I Say! Scones and Jam, what?

If P.G Wodehouse has taught me anything it’s that adding what to the end of your statements makes it more English, what. See? Mind you, I still think of scones as Irish as I grew up eating them freshly baked, covered in jam, or fresh and hot with butter, and big mugs of tea. Great big brutes that you could twist to separate, that’s considered the sign of a properly baked scone, no need for a knife to separate the two sides. You can’t go back, but it’s nice to make these recipes a little closer to the ones you loved, isn’t it?

A fancy glass pastry-cutter is a must. Or as most refer to it: A drinking glass. An old trick, but always a handy one.

We’re back once again to our pretty great Buckwheat Scones recipe, this time I used flax to replace some of the buckwheat flour, as in my Buckwheat Bread (There are so many hyper-links in these posts it’s probably clogging up some part of the internet) in the hopes that the flax would make it softer and perhaps closer to the scones I remember. They came out somewhere between the two, the scones were softer and lacked the hard crust, which when fresh was a shame, but was preferable when cool as they didn’t crumble as much. The inside was slightly light, but not that much to be noticeable. So on the whole I’d be happy eating them either way, but if you wanted to get a boost of fibre the flax version would be beneficial. I added some sultanas too, I didn’t have raisins, but they’ll work as well. They baked well, I was worked they’d be too hard and underdone, as the oven is really hot to bake the scones in the first place. The recipes has been updated. I’ll return to it in time again, but I’m now hunting down quinoa recipes to make the most of a few bags of flour I’ll soon be in possession of.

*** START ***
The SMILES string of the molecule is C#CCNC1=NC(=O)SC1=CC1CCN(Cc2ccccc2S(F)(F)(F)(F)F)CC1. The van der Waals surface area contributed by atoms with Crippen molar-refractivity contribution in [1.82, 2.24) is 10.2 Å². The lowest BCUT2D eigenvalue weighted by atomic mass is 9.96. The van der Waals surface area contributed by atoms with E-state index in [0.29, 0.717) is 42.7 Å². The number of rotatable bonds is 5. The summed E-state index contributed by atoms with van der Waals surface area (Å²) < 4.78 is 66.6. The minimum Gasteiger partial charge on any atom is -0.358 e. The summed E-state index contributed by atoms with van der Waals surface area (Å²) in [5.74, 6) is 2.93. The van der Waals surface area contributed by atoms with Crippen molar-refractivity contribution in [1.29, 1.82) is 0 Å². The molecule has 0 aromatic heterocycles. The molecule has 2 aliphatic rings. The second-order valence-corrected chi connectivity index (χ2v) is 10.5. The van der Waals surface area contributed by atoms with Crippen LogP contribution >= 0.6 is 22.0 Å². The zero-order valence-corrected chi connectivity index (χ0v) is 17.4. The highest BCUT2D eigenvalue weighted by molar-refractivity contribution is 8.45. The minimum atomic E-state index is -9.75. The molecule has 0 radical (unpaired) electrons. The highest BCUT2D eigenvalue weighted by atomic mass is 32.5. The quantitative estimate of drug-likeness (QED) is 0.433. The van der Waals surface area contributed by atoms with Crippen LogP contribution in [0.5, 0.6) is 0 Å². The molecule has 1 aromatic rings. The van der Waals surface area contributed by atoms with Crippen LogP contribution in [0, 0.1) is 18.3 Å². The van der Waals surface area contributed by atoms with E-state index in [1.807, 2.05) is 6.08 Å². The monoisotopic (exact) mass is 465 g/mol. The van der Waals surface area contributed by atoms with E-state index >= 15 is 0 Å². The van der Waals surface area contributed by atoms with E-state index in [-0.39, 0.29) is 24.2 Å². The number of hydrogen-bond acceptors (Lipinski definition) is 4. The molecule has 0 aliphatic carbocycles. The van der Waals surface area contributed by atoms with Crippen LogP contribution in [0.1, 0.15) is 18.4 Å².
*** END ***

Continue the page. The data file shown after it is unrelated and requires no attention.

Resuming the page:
I’ve always known these as Currany-Buns (Currant buns). I prefer them plain, but I do like the dried fruit in my Treacle Bread recipe.

One last thing, I actually neglected to add the sugar and had to knead some into the dough as I was working it on the counter, but it seems to me that the sugar isn’t a vital part of the structure of the dough so if needed you could probably ditch it entirely. You may want to add some dried fruit or even fresh (May be best to freeze it first to prevent it going everywhere) to add a little sweetness, but even plain they’d be fine. I admit I like some sweetness, but the more I’ve cut down on my sugar the more I notice how little I need to use it. I know from experience it wreaks havoc with the brain in large doses, but I like some sweetness from sugar and a little doesn’t seem be doing me much harm. Everything in moderation and all that. One day I may look into modifying some recipes to sugar-free versions, I could tag recipes already sugar free, but it seems silly to tag curries and pasta so I’ll wait until I can tag the baked section. Everything someday, eh?

I whipped (Or rather splattered everywhere, myself included) some Cherry Chia Jam. All you need do is use some water to boil and soften the fruit and then blend it until smooth. It’s great for fruit with little juice.